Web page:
Scoop

I may sound like a broken record but I am going to say it again, “news is crap.” Most news is just gossip that does nothing for our life except waste our time or make us more depressed. For example, I turned the nightly news on and it was all about a murder that had taken place the previous night. How do I benefit from knowing about this murder? Am I going to change my habits? Should I buy a gun? Should I refrain from drug deals at 3:00 AM? The only thing that will change is my equanimity – from peaceful to paranoid. I don’t listen to the news and I know very little about current events. Does this make me ignorant? Yes and No. I am oblivious to trivial matters but if the news is important enough – the word will eventually reach me; but when I do hear about it, I have a breadth of knowledge to contribute which the news could never provide. I am ignorant about Donald Trump’s myriad mishaps but I am not ignorant about the mishaps of the French Revolution. I am ignorant of the most recent natural disaster but I am not ignorant about Plato’s philosophy on human suffering. It is better to study the past so that you have a foundation to understand the present. This point is best illustrated by a toddler who is told by an older brother that an evil clown lives in his closet. With no background information or knowledge of clown behavior, the kid pees himself for the next month.

I bring this topic up because my 5th classic, Scoop by Evelyn Waugh, is a satire on the news business and how the news “supposedly” educates the public. Scoop was written in 1938 and is acclaimed for its portrayal of the Fleet Street culture in London. Fleet Street was the mecca of England newspapers and there was a lot of money to be made from constant news. The problem in Scoop is that there is a lack of stories happening in the world and the bigwigs are anxious to keep the printing press hot. They end up sending, by mistake, a part-time columnist to an obscure country to report on a potential war; the dilemma is that there is no real turmoil to report on. Journalists keep flooding the small nation in search of a “scoop” – in the end a story has to be partly falsified and exaggerated in order to sell papers. Scoop is actually pretty funny and is a critique on the deplorable state of new’s media and their incessant need for sensationalism – seemingly stamping “news” on everything. This book parallels our current media’s incessant need for material and the subsequent decline in reporting. Not even speaking of “fake” news, the “real” news is rarely ever worth a second glance; like a Shepard eternally crying wolf! Waugh could never have imagined the internet age but his novel is more applicable today than when it was published. Instead of chasing our tails, let’s spend more time in well researched books and periodicals which are respected. Don’t take the bait and believe your brother – “Breaking News: Killer Clown Discovered to be Vacuum Cleaner!”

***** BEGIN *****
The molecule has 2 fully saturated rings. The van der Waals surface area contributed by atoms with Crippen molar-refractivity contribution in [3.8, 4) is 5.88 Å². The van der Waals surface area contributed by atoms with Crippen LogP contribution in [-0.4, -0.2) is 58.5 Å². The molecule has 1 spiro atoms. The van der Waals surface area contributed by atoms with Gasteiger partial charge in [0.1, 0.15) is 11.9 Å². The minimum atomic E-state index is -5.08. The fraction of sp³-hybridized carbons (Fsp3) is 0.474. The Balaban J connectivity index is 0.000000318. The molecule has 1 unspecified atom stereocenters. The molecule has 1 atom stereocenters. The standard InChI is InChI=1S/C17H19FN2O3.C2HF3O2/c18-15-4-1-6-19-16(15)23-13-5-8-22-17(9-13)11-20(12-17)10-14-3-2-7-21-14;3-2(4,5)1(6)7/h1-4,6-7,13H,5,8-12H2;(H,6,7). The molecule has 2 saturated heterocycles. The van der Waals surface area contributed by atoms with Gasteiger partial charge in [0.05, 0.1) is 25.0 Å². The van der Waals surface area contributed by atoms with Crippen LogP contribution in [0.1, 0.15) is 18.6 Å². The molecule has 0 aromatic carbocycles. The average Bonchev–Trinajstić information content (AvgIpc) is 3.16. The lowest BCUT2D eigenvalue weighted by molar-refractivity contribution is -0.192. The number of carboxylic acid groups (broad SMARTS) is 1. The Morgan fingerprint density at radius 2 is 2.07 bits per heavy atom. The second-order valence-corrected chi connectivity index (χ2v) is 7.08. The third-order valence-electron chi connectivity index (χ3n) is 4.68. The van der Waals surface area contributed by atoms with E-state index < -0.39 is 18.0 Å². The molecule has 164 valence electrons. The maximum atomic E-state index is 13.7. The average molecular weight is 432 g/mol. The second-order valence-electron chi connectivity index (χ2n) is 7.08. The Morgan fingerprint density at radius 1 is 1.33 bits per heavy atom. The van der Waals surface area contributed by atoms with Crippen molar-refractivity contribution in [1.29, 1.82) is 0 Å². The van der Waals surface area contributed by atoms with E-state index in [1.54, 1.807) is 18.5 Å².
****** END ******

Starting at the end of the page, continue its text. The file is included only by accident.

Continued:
“‘You know, you’ve got a lot to learn about journalism. Look at it this way. News is what a chap who doesn’t care much about anything wants to read. And it’s only news until he’s read it. After that it’s dead. We’re paid to supply news. If someone else has sent a story before us, our story isn’t news. Of course there’s colour. Colour is just a lot of bulls’-eyes about nothing.'”
-Evelyn Waugh Scoop

 

 

 

One thought on “Scoop

  1. Pingback: The 1,300 Classics | SAPERE AUDE

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